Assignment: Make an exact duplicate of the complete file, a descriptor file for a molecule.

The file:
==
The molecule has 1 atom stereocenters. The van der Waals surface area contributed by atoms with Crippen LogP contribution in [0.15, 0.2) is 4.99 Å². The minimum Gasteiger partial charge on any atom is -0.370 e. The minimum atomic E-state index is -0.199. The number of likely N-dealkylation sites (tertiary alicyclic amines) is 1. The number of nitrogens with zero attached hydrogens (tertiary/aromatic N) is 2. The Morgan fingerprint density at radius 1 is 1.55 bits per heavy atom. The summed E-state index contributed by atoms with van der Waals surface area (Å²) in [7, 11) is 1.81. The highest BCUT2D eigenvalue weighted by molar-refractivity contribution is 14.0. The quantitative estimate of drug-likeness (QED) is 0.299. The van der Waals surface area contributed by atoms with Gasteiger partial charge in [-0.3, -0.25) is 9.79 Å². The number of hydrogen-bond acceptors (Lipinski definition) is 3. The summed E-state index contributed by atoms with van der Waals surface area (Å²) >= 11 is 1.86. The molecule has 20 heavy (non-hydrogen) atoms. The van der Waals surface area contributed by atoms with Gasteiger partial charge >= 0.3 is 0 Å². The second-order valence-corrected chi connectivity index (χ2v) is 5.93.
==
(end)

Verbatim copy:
The molecule has 1 atom stereocenters. The van der Waals surface area contributed by atoms with Crippen LogP contribution in [0.15, 0.2) is 4.99 Å². The minimum Gasteiger partial charge on any atom is -0.370 e. The minimum atomic E-state index is -0.199. The number of likely N-dealkylation sites (tertiary alicyclic amines) is 1. The number of nitrogens with zero attached hydrogens (tertiary/aromatic N) is 2. The Morgan fingerprint density at radius 1 is 1.55 bits per heavy atom. The summed E-state index contributed by atoms with van der Waals surface area (Å²) in [7, 11) is 1.81. The highest BCUT2D eigenvalue weighted by molar-refractivity contribution is 14.0. The quantitative estimate of drug-likeness (QED) is 0.299. The van der Waals surface area contributed by atoms with Gasteiger partial charge in [-0.3, -0.25) is 9.79 Å². The number of hydrogen-bond acceptors (Lipinski definition) is 3. The summed E-state index contributed by atoms with van der Waals surface area (Å²) >= 11 is 1.86. The molecule has 20 heavy (non-hydrogen) atoms. The van der Waals surface area contributed by atoms with Gasteiger partial charge >= 0.3 is 0 Å². The second-order valence-corrected chi connectivity index (χ2v) is 5.93.